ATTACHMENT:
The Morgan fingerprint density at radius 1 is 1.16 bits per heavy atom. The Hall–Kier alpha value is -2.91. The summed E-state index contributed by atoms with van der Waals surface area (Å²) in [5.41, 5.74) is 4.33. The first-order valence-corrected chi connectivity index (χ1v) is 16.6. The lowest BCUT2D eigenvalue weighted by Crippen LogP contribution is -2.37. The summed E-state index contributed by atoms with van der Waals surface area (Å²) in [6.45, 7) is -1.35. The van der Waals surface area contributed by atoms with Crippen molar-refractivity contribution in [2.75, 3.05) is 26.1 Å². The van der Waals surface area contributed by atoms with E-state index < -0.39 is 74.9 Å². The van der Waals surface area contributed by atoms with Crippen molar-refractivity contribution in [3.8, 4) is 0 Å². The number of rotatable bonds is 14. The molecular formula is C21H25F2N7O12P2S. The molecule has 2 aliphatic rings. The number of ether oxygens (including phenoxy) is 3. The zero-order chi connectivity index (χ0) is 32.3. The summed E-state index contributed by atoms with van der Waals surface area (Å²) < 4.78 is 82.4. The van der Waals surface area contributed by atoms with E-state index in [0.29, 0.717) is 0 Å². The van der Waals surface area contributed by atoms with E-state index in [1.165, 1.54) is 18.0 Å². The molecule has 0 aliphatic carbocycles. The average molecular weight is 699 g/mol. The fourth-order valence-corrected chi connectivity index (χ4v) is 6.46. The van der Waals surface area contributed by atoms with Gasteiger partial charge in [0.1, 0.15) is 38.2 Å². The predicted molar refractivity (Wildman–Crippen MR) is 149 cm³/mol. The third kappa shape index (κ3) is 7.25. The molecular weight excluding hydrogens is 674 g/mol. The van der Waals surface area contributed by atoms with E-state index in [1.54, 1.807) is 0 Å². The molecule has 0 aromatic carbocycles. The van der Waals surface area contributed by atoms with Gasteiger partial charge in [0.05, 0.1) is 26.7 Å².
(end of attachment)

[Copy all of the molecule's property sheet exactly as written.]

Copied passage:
The Morgan fingerprint density at radius 1 is 1.16 bits per heavy atom. The Hall–Kier alpha value is -2.91. The summed E-state index contributed by atoms with van der Waals surface area (Å²) in [5.41, 5.74) is 4.33. The first-order valence-corrected chi connectivity index (χ1v) is 16.6. The lowest BCUT2D eigenvalue weighted by Crippen LogP contribution is -2.37. The summed E-state index contributed by atoms with van der Waals surface area (Å²) in [6.45, 7) is -1.35. The van der Waals surface area contributed by atoms with Crippen molar-refractivity contribution in [2.75, 3.05) is 26.1 Å². The van der Waals surface area contributed by atoms with E-state index < -0.39 is 74.9 Å². The van der Waals surface area contributed by atoms with Crippen molar-refractivity contribution in [3.8, 4) is 0 Å². The number of rotatable bonds is 14. The molecular formula is C21H25F2N7O12P2S. The molecule has 2 aliphatic rings. The number of ether oxygens (including phenoxy) is 3. The zero-order chi connectivity index (χ0) is 32.3. The summed E-state index contributed by atoms with van der Waals surface area (Å²) < 4.78 is 82.4. The van der Waals surface area contributed by atoms with E-state index in [0.29, 0.717) is 0 Å². The van der Waals surface area contributed by atoms with E-state index in [1.165, 1.54) is 18.0 Å². The molecule has 0 aliphatic carbocycles. The average molecular weight is 699 g/mol. The fourth-order valence-corrected chi connectivity index (χ4v) is 6.46. The van der Waals surface area contributed by atoms with Gasteiger partial charge in [0.1, 0.15) is 38.2 Å². The predicted molar refractivity (Wildman–Crippen MR) is 149 cm³/mol. The third kappa shape index (κ3) is 7.25. The molecular weight excluding hydrogens is 674 g/mol. The van der Waals surface area contributed by atoms with E-state index in [1.54, 1.807) is 0 Å². The molecule has 0 aromatic carbocycles. The van der Waals surface area contributed by atoms with Gasteiger partial charge in [0.05, 0.1) is 26.7 Å².